Ohio House Passes Testing Reduction Act

HeadlinerOn Thursday, May 29, 2020, the Ohio House passed House Bill 239 with strong, bipartisan support by a vote of 78-14.  The bill, jointly sponsored by Representatives Gayle Manning (R- North Ridgeville) and Erica Crawley (D- Columbus) seeks to reduce the amount of time that students spend on tests required by the state and local school districts in effort to restore instructional time to the classroom.    OEA strongly supports HB 239 and would like to thank the sponsors for their hard work on the legislation as well as all House members who supported the bill.

Prior to its passage, the bill was amended several times this week.  In its final hearing before the House Primary and Secondary Education Committee, two amendments were added to the bill.  One amendment reduced the number of state-required end-of-course exams by combining the assessments in American History and American Government into a single test.  The second amendment exempts the 2020-2021 school year from the student retention requirement tied to the Third Grade Reading Guarantee.  The bill was approved unanimously by the Committee.  On the House floor, the bill was amended to make student participation in the ACT/SAT voluntary.  However, the state will continue to offer a paid administration of the test for high school juniors who choose to take it.

As passed by the House, the bill now includes the following provisions:

  • Require school districts to convene a local work group made up of teachers, parents, and administrators to examine district-required testing and make recommendations for ways to reduce the amount of time students spend taking tests.
  • Reduce the number of high school end-of-course exams by combining American History and American Government assessments into a single test.
  • Alter the existing provision that allows local school boards to pass a resolution to exceed testing limits by requiring that such action be taken on an annual basis and be reported to the Ohio Department of Education (ODE).
  • Provide that the state continues to offer administration of the ACT/SAT tests for high school juniors, but student participation would be voluntary.
    Exempt the 2020-2021 school year from student retention tied to the Third Grade Reading Guarantee.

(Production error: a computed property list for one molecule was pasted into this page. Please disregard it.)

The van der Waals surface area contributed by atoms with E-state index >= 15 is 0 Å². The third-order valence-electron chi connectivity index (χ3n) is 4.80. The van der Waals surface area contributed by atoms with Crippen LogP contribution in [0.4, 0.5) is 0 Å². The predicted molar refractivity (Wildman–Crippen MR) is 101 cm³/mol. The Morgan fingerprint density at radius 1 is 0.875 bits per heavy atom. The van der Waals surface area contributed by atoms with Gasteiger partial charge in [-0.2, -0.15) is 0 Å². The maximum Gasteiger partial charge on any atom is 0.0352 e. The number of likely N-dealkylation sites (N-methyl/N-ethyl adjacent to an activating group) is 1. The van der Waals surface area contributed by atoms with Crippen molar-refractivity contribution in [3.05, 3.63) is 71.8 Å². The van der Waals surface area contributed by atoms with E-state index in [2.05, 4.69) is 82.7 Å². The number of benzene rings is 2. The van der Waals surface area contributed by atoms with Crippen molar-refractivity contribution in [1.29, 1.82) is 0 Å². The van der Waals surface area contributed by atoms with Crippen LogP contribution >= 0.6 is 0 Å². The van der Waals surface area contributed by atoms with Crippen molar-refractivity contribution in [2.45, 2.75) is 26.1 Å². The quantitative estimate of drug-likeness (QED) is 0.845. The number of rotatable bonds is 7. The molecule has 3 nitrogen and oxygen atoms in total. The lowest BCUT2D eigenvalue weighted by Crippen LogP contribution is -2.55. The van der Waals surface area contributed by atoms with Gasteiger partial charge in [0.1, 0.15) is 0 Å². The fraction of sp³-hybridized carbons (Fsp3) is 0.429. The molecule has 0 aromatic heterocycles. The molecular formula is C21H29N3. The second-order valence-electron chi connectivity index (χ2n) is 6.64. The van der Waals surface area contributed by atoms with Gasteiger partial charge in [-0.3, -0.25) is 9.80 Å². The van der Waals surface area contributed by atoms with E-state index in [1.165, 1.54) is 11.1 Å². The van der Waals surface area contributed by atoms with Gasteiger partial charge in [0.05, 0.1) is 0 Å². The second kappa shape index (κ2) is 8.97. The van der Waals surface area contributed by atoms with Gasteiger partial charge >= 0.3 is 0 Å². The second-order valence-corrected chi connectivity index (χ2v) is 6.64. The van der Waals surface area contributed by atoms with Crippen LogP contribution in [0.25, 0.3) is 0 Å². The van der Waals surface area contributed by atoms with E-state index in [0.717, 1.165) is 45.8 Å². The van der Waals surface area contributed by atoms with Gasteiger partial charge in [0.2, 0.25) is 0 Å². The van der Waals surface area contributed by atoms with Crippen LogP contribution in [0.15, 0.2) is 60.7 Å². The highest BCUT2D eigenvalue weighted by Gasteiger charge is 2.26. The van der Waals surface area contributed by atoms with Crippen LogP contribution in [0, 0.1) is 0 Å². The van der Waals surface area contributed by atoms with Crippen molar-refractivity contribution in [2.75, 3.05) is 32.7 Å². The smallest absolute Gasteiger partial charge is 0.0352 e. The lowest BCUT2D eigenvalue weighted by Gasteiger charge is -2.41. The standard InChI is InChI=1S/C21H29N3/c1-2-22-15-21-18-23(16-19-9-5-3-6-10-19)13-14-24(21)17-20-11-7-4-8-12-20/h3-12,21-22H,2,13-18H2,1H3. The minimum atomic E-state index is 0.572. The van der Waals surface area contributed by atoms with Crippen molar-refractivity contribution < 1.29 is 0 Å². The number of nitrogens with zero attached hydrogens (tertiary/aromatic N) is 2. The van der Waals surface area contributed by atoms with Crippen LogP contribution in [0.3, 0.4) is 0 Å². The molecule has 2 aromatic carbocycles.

• Require that ODE issue an annual report on the time spent on state- and district-required testing in Ohio’s schools.

House Bill 239 will now advance to the Ohio Senate.  You can urge your State Senators to support this important legislation by clicking here.


Do you have ideas to improve student learning and experiences? Start thinking about the following grants!

The work of the Ohio Educational Foundation is to fund initiatives that enhance student learning, student achievement, and well-being, as well as promote social justice.

  1. Diversity Grants — To develop and pursue instructional classroom programs or curriculum that promote diversity, tolerance, and respect for humankind.
  2. Innovation Grants — For the pursuit of innovative and creative practices where learning is enriched by experiences or projects.
  3. Whisper Grants — Direct assistance to an OEA student-member with an identified hardship in meeting an educational or personal need. The Whisper is a rolling initiative and can be applied for when needed. This grant can be used for such things as glasses, coats, other medical or educational enhancements.

Applications will be due around February.

Moratorium Declared on State School Takeovers New Ohio Graduation Rules Ready


“The state budget deal imposing a moratorium on new Academic Distress Commissions tacitly admits what educators, parents and students have known all along—that state takeovers don’t work. Sadly, the legislature leaves the communities of Youngstown, Lorain and East Cleveland languishing under a failing law until they can finally figure out how to give districts struggling with high levels of poverty the support they need. As we continue the fight to pass HB 154 to repeal state takeovers and restore local control, I am deeply disappointed in the decision to allow CEOs to continue wreaking havoc on our schools.” 

Scott Dimauro, Ohio Education Association President, 7/16/2019, Facebook